I can’t believe the marathon was nearly a month ago (November, where did you go??)! I’ve been having some good runs lately, so I thought I’d share my tips on building up mileage after a break. Let me know what you think!
Take a break – for as long as you need. Whether you’ve just finish a big goal race (like a marathon) or you’re just feeling stale, sluggish, and unmotivated (classic signs of overtraining), allow your body the rest that it needs. A healthy training cycle involves peaks and valleys – it’s not sustainable to run high mileage and workouts year round! After the NYC marathon, I took 7 full days off of running. I didn’t cycle, swim, or do yoga. I just…rested. On the 7th day I did a very easy elliptical workout, but I read a magazine and didn’t push myself at all. Since most runners crave exercise and the accompanying endorphin release, taking a break can be really hard. But if you want to have successful workouts and races down the road, you need this break. Instead of worrying about losing fitness, envision your damaged and tired muscle fibers healing themselves during your time off.
When you feel ready to begin running again, make your return to training fun. Even if you’ve been feeling antsy, your return to running might not be as blissful as anticipated. During my first few runs back, I felt blah and slow. To make the time more enjoyable, I scheduled running dates with my friends. I’m also not above bribery! Sometimes the only thing that gets me out of bed in the morning is the promise of a post-run latte.
Look at your schedule and determine what your goals are for the next few months. Running just for fun can work for some people, but personally I like to have goals. Without something to work towards or a schedule to follow, I get very lazy. After this year’s marathon I thought about what I wanted to accomplish in 2011 (break 40:30 for the 10k, run sub 1:30 for the half-marathon) and then made these goals public. I’d like to run these peak races sometime in the Spring, so for the next month or so, I’m just working on building back my base little by little.
Once you’ve decided what purpose your running is going to have (i.e. to race a 5k, run a marathon PR, lose 10 lbs), sketch a rough training schedule. Make mini goals for yourself! Example – The Run for the Diamonds was my first “long run” since the marathon (10 miles total) and this Sunday’s 10k will be my first hard race effort. Whether your schedule is made on paper or in your google calendar, make it visible! I schedule my runs and workouts like appointments – they’re just as important to my well being!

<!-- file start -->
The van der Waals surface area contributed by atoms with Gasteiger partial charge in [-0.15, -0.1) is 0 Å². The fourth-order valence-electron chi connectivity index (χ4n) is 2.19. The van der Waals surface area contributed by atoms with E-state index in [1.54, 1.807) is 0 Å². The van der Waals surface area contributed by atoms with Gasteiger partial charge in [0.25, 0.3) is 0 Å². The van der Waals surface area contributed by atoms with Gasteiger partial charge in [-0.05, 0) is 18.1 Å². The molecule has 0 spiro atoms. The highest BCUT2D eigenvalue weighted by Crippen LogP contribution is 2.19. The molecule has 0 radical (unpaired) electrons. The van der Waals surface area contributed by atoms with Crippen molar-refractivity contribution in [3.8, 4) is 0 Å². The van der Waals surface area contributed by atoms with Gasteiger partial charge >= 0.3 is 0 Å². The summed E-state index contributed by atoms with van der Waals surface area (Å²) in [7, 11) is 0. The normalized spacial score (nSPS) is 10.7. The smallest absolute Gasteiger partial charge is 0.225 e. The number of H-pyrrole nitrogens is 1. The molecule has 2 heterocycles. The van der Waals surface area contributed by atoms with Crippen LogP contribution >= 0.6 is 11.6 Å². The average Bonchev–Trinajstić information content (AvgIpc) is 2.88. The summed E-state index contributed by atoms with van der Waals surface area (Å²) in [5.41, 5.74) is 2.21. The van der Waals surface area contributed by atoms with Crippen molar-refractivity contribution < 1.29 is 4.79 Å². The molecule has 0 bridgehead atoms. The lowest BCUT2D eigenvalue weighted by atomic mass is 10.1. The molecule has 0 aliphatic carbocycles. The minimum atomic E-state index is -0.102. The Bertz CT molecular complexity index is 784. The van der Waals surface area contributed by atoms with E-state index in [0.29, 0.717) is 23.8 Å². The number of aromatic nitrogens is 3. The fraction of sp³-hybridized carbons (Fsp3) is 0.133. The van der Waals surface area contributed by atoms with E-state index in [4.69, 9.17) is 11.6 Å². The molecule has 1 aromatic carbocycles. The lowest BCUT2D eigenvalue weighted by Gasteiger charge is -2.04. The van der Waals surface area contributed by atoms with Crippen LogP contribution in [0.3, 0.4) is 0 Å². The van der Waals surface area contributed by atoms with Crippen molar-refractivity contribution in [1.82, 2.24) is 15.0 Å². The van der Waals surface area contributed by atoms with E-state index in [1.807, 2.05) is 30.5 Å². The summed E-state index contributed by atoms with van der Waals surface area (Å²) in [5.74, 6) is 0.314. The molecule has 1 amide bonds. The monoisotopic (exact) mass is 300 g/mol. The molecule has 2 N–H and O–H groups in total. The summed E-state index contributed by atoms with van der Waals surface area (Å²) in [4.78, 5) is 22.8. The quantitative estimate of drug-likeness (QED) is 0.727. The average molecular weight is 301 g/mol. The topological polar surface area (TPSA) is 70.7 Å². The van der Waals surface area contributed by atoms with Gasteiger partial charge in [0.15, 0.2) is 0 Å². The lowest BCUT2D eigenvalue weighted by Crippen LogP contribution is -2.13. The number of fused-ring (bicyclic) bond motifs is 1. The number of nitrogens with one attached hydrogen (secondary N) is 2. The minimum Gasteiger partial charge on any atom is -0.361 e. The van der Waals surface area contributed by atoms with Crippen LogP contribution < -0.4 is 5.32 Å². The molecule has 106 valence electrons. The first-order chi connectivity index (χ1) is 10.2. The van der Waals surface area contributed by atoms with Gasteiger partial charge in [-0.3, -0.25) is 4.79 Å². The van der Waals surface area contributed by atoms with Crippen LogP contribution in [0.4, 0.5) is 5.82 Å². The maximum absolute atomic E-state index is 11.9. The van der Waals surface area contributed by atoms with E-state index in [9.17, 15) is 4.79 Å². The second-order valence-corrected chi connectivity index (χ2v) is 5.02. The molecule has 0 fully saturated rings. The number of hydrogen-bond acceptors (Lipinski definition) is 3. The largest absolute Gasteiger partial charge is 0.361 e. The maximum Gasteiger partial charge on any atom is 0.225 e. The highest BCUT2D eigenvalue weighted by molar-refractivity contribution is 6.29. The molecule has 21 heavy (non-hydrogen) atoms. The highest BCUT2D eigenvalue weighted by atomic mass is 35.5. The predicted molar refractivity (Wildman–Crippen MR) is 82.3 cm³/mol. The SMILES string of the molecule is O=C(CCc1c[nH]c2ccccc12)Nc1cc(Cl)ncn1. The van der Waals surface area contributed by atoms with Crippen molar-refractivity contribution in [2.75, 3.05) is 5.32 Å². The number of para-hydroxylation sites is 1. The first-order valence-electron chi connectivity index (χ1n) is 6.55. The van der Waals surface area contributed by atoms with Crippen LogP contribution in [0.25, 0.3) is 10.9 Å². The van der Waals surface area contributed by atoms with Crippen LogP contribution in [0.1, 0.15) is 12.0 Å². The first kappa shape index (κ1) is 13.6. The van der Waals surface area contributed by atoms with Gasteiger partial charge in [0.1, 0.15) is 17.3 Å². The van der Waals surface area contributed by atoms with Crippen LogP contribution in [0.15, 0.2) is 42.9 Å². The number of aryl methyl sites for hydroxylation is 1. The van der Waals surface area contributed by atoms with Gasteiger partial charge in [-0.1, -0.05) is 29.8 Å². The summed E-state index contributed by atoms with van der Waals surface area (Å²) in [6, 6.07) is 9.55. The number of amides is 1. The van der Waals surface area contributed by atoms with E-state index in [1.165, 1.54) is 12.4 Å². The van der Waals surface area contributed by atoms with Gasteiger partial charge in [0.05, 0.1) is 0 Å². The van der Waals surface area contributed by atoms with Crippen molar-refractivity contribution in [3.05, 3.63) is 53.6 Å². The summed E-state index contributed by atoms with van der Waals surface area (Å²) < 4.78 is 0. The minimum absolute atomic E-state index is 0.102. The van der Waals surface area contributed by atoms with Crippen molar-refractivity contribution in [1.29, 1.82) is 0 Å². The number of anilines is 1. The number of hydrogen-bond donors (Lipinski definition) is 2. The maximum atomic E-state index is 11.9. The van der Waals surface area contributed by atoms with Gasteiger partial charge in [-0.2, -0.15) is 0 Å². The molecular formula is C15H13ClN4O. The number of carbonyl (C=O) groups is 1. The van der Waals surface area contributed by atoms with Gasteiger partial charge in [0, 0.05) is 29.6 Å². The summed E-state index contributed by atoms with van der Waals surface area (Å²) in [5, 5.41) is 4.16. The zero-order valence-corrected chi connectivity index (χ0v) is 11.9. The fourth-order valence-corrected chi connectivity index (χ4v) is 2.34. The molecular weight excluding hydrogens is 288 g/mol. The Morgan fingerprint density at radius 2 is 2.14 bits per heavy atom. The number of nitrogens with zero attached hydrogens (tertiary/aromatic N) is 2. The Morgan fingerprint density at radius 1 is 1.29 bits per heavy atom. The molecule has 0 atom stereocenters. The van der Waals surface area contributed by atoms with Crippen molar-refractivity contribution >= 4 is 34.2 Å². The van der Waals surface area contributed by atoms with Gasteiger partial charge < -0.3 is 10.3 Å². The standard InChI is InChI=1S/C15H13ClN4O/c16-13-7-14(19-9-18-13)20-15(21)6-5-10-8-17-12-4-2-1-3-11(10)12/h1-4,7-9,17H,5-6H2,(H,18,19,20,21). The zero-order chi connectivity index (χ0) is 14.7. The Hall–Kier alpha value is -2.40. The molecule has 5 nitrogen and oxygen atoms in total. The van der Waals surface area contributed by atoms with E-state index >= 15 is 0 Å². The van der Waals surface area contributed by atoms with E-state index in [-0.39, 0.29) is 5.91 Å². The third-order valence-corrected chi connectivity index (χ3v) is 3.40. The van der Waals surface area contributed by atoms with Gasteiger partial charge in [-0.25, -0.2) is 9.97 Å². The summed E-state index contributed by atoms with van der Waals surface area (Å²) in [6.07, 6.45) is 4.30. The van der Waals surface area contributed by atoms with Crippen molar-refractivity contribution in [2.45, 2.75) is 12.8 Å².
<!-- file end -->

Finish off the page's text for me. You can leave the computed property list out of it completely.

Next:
Listen to your body. (Well, at least most of the time.) An often repeated bit of running advice is to only increase your mileage by 10% each week. I think that’s a fine suggestion for newbies, but if you’re used to running higher mileage, I don’t think you need to stick to that rule. Here’s my running schedule since the marathon-
Week One -
- Monday 4.5 miles
- Tuesday OFF
- Wednesday 3.5 miles
- Thursday 6 miles
- Friday OFF
- Saturday 4 miles, 25 mins elliptical
- Sunday OFF
- Total: 18 miles
Week 2 -
- Mon 5 miles
- Tues 5 miles
- Wed OFF
- Thurs 10 miles (incl. 9 mile race)
- Fri 4 miles
- Sat OFF
- Sun 5 miles
- Total: 29 miles
Week 3 -
- Mon – 9 miles
- Tues – 4 miles
- Wed – 3 miles
- Thurs – 7.5 miles
- Fri – 4.5 miles
- Sat – 3 miles
- Sun – 10 miles (incl. 10k race)
- Total: 41 miles
If everything goes as expected, I should be up to 40 miles by week’s end. Since I’m used to running 50-60 mpw, my mileage increases thus far have definitely felt manageable. I haven’t been tired or sore. And I’m feeling positive about running. All signs that my body is handling things A-OK. When I mentioned “listen to your body”, I added the caveat “at least most of the time”. My legs usually tell me if I’ve been running too much or not sleeping enough, but occasionally I just don’t feel like going for a run. What to do in this situation? Do I listen to my body and veg out on the couch? Or do I get my butt out the door? I almost always feel better after a run, so usually I try to stick to my training plan (enter the bribery system here!). But if there’s a day when the thought of running just seems completely unappealing – I give myself the day off.
When you don’t feel like running, how do you know whether you need a day off? Or just some extra motivation? What gets you out the door?
What’s your approach to building up mileage after some time off?